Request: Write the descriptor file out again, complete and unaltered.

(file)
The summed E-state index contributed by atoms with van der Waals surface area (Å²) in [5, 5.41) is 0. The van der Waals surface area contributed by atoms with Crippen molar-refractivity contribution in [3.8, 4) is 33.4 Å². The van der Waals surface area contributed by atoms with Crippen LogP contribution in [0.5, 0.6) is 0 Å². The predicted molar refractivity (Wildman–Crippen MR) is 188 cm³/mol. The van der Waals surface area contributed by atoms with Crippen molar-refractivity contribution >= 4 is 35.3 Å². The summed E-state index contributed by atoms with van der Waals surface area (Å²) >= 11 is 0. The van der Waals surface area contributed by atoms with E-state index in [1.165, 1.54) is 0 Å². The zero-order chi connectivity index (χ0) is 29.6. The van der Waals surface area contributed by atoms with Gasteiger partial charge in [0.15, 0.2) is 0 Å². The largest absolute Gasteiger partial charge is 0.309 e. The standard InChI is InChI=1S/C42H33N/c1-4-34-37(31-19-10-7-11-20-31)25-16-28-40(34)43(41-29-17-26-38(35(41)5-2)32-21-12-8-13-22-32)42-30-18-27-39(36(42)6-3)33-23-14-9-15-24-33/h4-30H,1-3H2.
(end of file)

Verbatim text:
The summed E-state index contributed by atoms with van der Waals surface area (Å²) in [5, 5.41) is 0. The van der Waals surface area contributed by atoms with Crippen molar-refractivity contribution in [3.8, 4) is 33.4 Å². The van der Waals surface area contributed by atoms with Crippen LogP contribution in [0.5, 0.6) is 0 Å². The predicted molar refractivity (Wildman–Crippen MR) is 188 cm³/mol. The van der Waals surface area contributed by atoms with Crippen molar-refractivity contribution >= 4 is 35.3 Å². The summed E-state index contributed by atoms with van der Waals surface area (Å²) >= 11 is 0. The van der Waals surface area contributed by atoms with E-state index in [1.165, 1.54) is 0 Å². The zero-order chi connectivity index (χ0) is 29.6. The van der Waals surface area contributed by atoms with Gasteiger partial charge in [0.15, 0.2) is 0 Å². The largest absolute Gasteiger partial charge is 0.309 e. The standard InChI is InChI=1S/C42H33N/c1-4-34-37(31-19-10-7-11-20-31)25-16-28-40(34)43(41-29-17-26-38(35(41)5-2)32-21-12-8-13-22-32)42-30-18-27-39(36(42)6-3)33-23-14-9-15-24-33/h4-30H,1-3H2.